Jacob Zuma South Africa Luxury Mansion
Jacob Zuma, leader of South Africa's ruling African National Congress (ANC) Reuters

Jacob Zuma, who was re-elected as South African President two weeks ago, has been admitted to an unspecified Pretoria hospital for tests and will not undertake public appearances for a few days. Zuma's spokesman said the president was exhausted, blaming a long election campaign.

Unemployment and violence remain serious problems in South Africa and a costly strike at the country's platinum mines has also proved costly for the economy, but Zuma was re-elected on 7 May with 62% of the vote.

It's been a hectic period and there has been a need for some rest
 Spokesman Mac Maharaj

On being sworn in two weeks ago, Zuma promised the new administration would be more accountable to the electorate during the next five-year term. Speaking to thousands of cheering supporters, Zuma said that although poverty, unemployment and other problems persisted the country was "a much better place to live in now than before 1994" – when Nelson Mandela became the country's first black president.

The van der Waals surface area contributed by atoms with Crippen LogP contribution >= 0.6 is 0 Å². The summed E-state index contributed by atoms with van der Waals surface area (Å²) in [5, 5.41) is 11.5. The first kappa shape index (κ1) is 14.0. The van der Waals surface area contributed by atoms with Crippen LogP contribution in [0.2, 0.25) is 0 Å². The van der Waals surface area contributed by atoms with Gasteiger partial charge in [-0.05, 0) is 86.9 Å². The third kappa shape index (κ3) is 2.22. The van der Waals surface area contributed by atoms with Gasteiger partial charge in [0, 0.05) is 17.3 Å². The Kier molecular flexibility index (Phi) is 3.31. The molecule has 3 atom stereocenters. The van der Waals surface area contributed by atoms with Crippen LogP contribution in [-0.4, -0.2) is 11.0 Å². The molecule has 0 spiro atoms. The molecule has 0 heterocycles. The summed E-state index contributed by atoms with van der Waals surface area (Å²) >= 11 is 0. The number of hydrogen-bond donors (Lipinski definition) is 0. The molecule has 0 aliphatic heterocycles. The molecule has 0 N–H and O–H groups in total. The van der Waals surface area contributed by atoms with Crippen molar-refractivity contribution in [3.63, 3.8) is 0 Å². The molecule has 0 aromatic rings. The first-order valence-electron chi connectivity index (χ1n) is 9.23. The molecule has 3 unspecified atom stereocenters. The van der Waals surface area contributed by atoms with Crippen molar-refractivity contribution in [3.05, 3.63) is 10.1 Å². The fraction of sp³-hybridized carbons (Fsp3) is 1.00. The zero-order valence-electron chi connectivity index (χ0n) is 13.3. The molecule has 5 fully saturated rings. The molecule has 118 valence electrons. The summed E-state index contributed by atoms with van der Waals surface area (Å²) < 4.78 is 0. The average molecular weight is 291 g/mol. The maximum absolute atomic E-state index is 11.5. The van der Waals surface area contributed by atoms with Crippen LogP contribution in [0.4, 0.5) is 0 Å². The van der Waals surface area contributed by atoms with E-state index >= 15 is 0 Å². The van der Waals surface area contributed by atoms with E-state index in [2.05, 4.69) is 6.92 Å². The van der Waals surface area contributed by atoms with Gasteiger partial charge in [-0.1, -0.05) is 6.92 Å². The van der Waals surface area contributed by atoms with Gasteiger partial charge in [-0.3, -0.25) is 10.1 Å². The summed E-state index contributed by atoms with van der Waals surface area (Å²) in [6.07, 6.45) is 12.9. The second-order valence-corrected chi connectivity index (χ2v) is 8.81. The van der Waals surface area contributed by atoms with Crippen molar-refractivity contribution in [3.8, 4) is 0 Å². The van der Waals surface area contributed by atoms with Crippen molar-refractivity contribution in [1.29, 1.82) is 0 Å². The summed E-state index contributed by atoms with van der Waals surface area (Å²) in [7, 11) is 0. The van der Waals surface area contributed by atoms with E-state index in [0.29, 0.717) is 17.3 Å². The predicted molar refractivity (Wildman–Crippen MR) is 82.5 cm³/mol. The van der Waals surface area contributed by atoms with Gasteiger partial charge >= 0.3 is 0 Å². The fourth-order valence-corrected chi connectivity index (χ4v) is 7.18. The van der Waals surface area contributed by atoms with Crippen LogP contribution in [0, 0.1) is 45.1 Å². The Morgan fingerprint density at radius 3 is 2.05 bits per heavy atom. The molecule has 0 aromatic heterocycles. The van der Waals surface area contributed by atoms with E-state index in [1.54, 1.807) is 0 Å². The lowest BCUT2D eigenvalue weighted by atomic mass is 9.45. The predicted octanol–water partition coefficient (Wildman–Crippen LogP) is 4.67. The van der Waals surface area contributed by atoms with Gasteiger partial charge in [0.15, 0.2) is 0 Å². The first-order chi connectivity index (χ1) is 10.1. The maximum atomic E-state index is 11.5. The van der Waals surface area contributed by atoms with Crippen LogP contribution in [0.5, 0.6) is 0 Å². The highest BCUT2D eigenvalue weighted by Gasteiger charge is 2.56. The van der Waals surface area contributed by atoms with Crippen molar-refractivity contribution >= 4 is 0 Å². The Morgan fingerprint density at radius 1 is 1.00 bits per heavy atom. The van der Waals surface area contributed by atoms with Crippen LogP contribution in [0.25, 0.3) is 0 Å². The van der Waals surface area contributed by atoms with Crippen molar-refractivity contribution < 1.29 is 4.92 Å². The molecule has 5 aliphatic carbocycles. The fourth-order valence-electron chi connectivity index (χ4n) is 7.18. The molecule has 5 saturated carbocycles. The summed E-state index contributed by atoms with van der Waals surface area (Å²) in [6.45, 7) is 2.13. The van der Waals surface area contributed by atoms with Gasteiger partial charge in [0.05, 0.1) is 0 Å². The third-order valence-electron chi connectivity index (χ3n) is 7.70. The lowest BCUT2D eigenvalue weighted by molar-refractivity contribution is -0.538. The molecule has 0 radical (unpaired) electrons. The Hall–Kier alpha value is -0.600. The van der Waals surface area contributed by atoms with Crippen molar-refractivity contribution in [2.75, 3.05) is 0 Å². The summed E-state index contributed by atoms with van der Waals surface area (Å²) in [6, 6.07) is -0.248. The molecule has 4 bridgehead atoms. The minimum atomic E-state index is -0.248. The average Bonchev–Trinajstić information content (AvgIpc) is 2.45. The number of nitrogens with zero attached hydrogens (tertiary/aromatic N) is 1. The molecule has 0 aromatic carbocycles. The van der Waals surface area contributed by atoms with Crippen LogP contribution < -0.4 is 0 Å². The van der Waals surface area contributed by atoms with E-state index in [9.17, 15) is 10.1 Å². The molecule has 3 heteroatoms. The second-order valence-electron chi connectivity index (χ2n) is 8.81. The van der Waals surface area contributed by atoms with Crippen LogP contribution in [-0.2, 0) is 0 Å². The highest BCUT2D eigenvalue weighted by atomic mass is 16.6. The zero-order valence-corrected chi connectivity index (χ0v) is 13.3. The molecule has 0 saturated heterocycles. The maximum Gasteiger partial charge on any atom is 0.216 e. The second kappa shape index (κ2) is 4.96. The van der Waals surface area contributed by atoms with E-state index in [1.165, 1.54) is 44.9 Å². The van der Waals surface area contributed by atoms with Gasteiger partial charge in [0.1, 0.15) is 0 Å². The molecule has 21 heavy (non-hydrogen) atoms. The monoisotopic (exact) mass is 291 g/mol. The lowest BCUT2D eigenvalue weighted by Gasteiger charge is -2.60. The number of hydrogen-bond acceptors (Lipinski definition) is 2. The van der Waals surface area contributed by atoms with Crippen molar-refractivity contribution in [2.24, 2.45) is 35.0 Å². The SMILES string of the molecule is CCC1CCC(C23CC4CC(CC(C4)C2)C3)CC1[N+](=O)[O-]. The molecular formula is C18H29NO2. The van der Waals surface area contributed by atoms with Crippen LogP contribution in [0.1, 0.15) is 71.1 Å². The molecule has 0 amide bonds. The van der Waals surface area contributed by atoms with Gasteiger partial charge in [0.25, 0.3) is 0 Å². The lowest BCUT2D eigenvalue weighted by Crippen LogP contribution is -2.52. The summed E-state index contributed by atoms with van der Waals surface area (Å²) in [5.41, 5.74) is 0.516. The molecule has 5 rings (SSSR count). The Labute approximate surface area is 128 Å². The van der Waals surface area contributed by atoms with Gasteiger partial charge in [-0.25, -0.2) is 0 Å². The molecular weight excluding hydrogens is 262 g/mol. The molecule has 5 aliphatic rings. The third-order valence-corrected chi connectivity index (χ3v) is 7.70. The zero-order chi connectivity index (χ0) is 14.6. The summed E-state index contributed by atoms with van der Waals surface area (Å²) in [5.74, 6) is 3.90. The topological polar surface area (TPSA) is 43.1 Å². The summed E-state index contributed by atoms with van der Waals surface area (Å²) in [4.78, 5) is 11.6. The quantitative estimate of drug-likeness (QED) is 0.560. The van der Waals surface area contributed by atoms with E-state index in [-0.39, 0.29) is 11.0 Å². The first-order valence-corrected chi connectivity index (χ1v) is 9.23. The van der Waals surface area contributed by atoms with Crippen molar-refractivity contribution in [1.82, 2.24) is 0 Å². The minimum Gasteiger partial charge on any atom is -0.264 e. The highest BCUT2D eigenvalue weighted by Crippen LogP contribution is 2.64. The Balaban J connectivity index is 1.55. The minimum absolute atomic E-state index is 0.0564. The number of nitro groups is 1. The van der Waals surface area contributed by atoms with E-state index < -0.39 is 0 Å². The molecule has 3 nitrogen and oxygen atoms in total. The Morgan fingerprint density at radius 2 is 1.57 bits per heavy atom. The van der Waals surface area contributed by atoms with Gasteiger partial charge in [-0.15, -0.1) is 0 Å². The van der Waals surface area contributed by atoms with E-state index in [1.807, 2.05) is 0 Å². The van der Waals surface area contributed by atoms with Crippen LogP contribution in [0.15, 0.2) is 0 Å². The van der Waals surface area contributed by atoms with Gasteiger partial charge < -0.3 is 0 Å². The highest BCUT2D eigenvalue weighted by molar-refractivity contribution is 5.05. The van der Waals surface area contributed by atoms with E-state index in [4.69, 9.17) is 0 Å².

Jacob Zuma Mandela Slate
South African President Jacob Zuma followed by Graca Machel, the widow of Nelson Mandela Reuters

Zuma dedicated his election victory to Mandela, or Madiba as he is known in South Africa, whose death last December at the age of 95 was mourned around the world. Zuma was booed at Mandela's memorial service in Soweto and is accused of spending millions of pounds of taxpayers' money on refurbishing his home.

Scheduled to address the National Education, Health and Allied Workers Union, Zuma sent ANC deputy president Cyril Ramaphosa to speak in his place. "Following a gruelling election campaign we found that he needed to rest," said Ramaphosa. "He attended the NEC lekgotla (strategy planning meeting) this morning, and was thereafter sent packing to go and rest."

President Zuma's office explained he had been advised to rest following "a demanding election and transition programme to the new administration." Spokesman Mac Maharaj said: "It's been a hectic period and there has been a need for some rest."

Doctors are said to be satisfied with Zuma's condition.